Every now and again, during my midday campus dashes, I’ll cut through Philosopher’s Walk behind Trinity College which opens up on Bloor Street at the north end.
And every so often, as I’m huffing and puffing my way across the winding paths, I’ll hear distant echoes of what sounds like a piano playing or snippets of lilting tunes coming from somewhere far away.
The source of the sounds was a short-lived mystery- tucked away amidst the leafy trees in Philosopher’s Walk are the University of Toronto’s esteemed Faculty of Music facilities, which I spent last Thursday afternoon getting acquainted with.
No, scratch that. Let me say-
I spent last Thursday at the opera. (how sophisticated does that sound??)
Seriously, though. Last week, thanks to a surprising bout of productivity, I found myself browsing the U of T events calendar to look for an interesting way to spend some free time and came across the Thursdays at Noon program held by the Faculty of Music.
Every Thursday at 12 PM, students and staff from the Faculty of Music put on a performance for the audience to enjoy and last week- the show was ‘An Opera Spotlight: A preview of the opera area’s production of Benjamin Britten’s Paul Bunyan.’
Mind you, I didn’t have the slightest clue who Benjamin Britten was, nor what to expect from an opera performance (please excuse my ignorance, music majors!) but I thought it might be an enriching way to spend a rather grey Thursday afternoon.
The performance was being held in Walter Hall, in the Edward Johnson building shown in the photograph.
I made my way down there at a quarter to, spending a little time navigating and exploring a building I’d never been inside before. Edward Johnson Building is a cosy one, with warm red bricks featured heavily in the interiors and the sounds of peoples’ laughter echoing in the hallways. Everybody seems to know everybody else with an easy familiarity and it makes for a lovely, welcoming environment to be in.
Walter Hall was quite packed when I took my seat at approximately 12:04, with people trickling in until ten minutes past the hour, when the show began.
We were told a little bit of history about ‘Paul Bunyan’, an eclectic piece by Benjamin Britten and the famed English poet, W.H Auden. It is based on the story of- you guessed it- Paul Bunyan, a mythical giant lumberjack from North American folklore, who curiously enough, is never seen in the performance- only heard.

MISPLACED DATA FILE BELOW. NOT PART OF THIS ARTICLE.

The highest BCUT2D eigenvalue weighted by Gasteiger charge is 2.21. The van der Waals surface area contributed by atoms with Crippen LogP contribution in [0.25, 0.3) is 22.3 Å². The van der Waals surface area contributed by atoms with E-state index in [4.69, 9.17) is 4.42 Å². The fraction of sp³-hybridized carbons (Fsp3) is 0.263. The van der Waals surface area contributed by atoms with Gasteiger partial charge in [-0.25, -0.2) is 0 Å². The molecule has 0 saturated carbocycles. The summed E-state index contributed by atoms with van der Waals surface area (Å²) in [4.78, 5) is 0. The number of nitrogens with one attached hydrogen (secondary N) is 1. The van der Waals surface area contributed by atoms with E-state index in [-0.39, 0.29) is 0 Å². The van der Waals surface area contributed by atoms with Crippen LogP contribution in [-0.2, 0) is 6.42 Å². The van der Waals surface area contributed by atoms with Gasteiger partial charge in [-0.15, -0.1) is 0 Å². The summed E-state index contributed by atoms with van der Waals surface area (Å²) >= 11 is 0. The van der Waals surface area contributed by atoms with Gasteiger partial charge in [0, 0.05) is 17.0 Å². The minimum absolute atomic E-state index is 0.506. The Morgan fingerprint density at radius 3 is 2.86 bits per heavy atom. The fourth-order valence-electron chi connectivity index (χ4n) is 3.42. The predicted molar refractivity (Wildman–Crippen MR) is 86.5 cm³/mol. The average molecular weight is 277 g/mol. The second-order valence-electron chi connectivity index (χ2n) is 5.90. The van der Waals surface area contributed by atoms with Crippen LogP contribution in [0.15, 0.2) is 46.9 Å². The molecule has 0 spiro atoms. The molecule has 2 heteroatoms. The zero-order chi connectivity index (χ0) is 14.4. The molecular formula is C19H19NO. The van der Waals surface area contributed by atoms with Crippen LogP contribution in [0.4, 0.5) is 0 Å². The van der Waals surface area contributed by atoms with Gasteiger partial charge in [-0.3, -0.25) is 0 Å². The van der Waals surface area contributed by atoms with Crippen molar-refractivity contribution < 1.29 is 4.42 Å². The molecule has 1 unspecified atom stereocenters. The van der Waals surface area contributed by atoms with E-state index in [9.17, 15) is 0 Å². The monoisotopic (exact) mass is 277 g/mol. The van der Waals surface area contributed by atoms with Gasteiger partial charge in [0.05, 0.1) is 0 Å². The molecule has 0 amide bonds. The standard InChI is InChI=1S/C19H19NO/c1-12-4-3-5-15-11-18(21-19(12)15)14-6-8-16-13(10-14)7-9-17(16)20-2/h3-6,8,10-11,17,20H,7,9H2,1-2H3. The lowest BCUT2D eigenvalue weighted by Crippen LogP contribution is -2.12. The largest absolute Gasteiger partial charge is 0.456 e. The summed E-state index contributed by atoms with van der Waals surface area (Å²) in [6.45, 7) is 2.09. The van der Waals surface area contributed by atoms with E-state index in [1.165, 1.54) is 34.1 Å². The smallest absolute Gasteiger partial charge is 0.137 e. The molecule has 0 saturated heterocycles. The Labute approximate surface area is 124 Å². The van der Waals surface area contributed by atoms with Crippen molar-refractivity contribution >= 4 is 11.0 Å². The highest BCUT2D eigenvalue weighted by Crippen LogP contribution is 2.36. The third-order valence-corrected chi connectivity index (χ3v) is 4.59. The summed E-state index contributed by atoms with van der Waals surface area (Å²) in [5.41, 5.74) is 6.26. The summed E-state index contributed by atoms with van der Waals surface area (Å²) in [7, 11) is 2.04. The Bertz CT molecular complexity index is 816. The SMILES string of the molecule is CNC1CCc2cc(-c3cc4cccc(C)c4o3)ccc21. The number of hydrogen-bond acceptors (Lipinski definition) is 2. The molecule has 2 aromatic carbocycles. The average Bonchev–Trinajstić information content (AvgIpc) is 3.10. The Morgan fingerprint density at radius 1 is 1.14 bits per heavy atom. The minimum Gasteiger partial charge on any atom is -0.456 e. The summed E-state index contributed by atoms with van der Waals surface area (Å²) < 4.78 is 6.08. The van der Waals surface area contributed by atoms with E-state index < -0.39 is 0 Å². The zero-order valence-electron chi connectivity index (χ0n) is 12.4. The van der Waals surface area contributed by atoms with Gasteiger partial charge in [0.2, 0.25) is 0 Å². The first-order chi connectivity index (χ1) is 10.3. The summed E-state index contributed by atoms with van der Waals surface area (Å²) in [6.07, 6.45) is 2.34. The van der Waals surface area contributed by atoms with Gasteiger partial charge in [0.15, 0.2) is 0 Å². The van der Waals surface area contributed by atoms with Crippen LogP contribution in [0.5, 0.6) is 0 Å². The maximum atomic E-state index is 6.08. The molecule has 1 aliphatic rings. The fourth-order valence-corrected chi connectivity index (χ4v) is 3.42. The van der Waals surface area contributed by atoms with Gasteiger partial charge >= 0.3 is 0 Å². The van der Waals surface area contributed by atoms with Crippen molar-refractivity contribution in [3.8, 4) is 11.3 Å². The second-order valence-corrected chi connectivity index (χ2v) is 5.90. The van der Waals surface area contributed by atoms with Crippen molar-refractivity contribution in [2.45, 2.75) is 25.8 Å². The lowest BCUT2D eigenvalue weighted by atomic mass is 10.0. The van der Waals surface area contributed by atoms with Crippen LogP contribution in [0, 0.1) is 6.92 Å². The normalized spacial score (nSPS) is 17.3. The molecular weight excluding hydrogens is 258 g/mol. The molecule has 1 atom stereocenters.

There are several other characters who take centre stage in the show, including Tiny, Paul’s daughter, several cooks, farmers, lumberjacks and a medley of animals, each with their own little quirks and oddities.
The performance was both amusing with its comedic lyrics and awe-inspiring; I was taken aback by the cast’s vocal abilities. I’d never heard a piece quite like that before. Music and song in the part of the world that I come from take on a very different form, so this was my first experience with a piece of this kind and I enjoyed it immensely.
There was something so whimsical about sitting in a warm, cosy music hall, listening to the ‘cooks’ passionately sing about soup and beans (you heard me) right after a very serious political science lecture on realism and conflict.
I also enjoyed the fact that in between the musical pieces, we were given a bit of background and trivia about them and the authors.
Overall, I had a lovely afternoon at Walter Hall and left the Faculty of Music with a buzzing and refreshed mind. (also, with the words souuuuuuup and beeeeaaaans whirling around my head, thanks cooks!)
The complete performance of Paul Bunyan is going to be held on March 11th at the MacMillan Theatre for anyone who’s interested!
If you’d like to know more about the Faculty of Music and the events they host, you can go on over to their website or drop by on a Thursday afternoon to experience the magic for yourself. #treatyourears
Have a great week, U of T!